Health plans are on a constant quest to learn what they can do to help their member populations. Unfortunately, there is a scarcity of practical information for health plans to act upon when scanning media coverage and internet sites that purport to provide helpful guidance.
For example, the World Health Organization actually describes social determinants of health, or SDoH, as “non-medical factors that influence health outcomes.” This simple designation complicates matters, as non-medical factors make the issue seem more daunting to health plans. The health plans do not have any control over these factors, and they are trying to connect with members. The SDoH only serves to impede the health plan’s goal of connecting with its members.
The problem with SDoH for health plans, ultimately, is that they fall outside the normal flow of data and process. Unlike claims and clinical data, there is no standardized data classification system. In addition, capturing this data on an individual basis is challenging.
Oftentimes, community-based organizations (CBOs) have some information and even provide services, but they don’t have sophisticated data collection systems in place. This is made even more difficult as the proper way to address SDoH factors is often ill-defined, if defined at all. The new generation of practitioners is trained to ask and observe more socioeconomic factors, but how do they address them? How does a physician or nurse help alleviate housing or food insecurity or inadequate access to affordable healthcare?
The health plan knows this is a substantial factor, but how to systematically address this to improve outcomes and lower costs is a pressing concern with no clear answers.
Meeting Contemporary Demands
If you do not have the data, how can you even begin to effectively impact the problem? The issue is not only the lack of information but also the fact that the information that is there can be ill-suited for systematic analysis. Even when data becomes available, the intervention engine (and the funding required to rectify that issue) is not readily available for plans or providers.
But it’s not all doom and gloom. The industry understands that it must focus on SDoH and accept that this is a crucial societal dilemma that needs an all-hands-on-deck solution. Millennials are a perfect example, as they are quickly becoming the core part of health plans. They want to buy from and/or work for companies that are impacting the world in a positive way. The health plans offered are extensions of that vision, so providers must endeavor to create a plan so they can maintain membership.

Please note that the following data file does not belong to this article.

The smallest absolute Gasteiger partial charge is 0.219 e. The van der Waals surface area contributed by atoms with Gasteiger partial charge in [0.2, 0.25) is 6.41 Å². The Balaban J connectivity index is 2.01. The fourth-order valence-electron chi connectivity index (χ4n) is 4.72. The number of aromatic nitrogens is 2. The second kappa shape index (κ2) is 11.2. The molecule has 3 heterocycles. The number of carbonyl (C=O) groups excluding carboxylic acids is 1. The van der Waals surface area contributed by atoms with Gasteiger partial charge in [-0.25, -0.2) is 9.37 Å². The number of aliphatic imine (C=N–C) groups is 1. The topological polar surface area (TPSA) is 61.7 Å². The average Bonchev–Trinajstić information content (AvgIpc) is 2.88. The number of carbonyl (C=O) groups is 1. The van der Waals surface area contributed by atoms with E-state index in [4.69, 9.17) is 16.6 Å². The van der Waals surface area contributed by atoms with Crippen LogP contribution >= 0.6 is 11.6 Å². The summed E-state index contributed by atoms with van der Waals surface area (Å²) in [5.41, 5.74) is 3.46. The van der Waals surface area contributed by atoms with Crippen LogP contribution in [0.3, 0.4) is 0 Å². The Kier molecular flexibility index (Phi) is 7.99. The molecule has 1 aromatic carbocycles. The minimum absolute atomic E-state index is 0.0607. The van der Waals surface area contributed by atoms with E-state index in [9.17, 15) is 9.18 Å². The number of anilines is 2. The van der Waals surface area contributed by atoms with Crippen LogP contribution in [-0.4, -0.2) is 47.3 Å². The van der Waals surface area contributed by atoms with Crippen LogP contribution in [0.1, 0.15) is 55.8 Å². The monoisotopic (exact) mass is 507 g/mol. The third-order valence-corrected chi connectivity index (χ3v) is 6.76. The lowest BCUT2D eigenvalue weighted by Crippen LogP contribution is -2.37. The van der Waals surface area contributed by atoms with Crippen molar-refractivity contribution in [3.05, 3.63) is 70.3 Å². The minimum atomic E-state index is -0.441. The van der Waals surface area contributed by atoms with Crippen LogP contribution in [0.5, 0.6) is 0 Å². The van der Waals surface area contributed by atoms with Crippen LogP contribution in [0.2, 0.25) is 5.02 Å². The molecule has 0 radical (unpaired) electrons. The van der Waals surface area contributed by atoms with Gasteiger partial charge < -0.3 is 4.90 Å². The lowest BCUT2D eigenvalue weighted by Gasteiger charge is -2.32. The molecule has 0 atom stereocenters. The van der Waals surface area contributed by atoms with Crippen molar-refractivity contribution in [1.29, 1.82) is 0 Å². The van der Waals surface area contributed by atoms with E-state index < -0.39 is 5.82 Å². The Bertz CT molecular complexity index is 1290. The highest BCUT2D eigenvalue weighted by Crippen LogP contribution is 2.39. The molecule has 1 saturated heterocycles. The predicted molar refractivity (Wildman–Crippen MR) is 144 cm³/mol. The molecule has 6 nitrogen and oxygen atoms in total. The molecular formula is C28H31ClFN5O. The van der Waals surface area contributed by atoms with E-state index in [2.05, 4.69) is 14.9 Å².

The dramatic circumstances of the past couple of years have put a spotlight on social equity and disparity. SDoH factors can be measured to some extent, which means social disparity can be as well. Social equity is much harder to measure, but we know that safe and affordable housing, access to education, toxin-free environments, and crime-free neighborhoods are harbingers of better overall health. The differences are alarming when compared to communities with poor SDoH.
Uncovering Realistic Answers
In short, health plans absolutely need to have clear strategies for confronting SDoH. We should want to solve the problem and help those who need assistance. It’s a higher calling. And remember: Society keeps receipts. The news media might miss it, but Twitter and other social media platforms will rise up and call out health plans if they do not have a strategy on SDoH. In today’s hyperconnected world where everyone with a smartphone is an intrepid reporter, few injustices go unnoticed.
Here are some tactics that health plans can implement as they search for answers in helping their member populations with regard to SDoH:
1. Support data classification efforts. Health plans should invest heavily in robust, agile data classification frameworks within claims and clinical systems. Once a proper system is in place, it will be significantly easier to compile and organize SDoH factors into an algorithm that favors action over apathy.
2. Look for ways to align with CBO providers. When you seek to understand the realities of a certain community, link up with its leaders who have boots on the ground and active, useful knowledge of that community. Unite Us is one organization that comes to mind, which works to establish closed referral networks that give providers a way to direct proper care to those with socioeconomic needs.
3. Make this a companywide priority. Your IT and analytics folks will spearhead these efforts, but it’s important to have buy-in from the C-suite all the way down to the call center floor. And don’t skimp on creating a road map to success. Craft a long-term strategy for addressing this, but build some flexibility into it. Learn from failures, and keep pushing forward — no matter what.
Social determinants are known factors impacting member health, and ignoring the problem will not make it go away. However, you can take a multiyear approach to this issue and make some headway. Member health, patient outcomes, and cost all hang in the balance, and time is of the essence.
About Jeff Maxwell
Jeff Maxwell is the executive vice president of healthcare solutions at NextHealth Technologies. He has more than a decade of experience working with healthcare organizations, health systems, and health plans.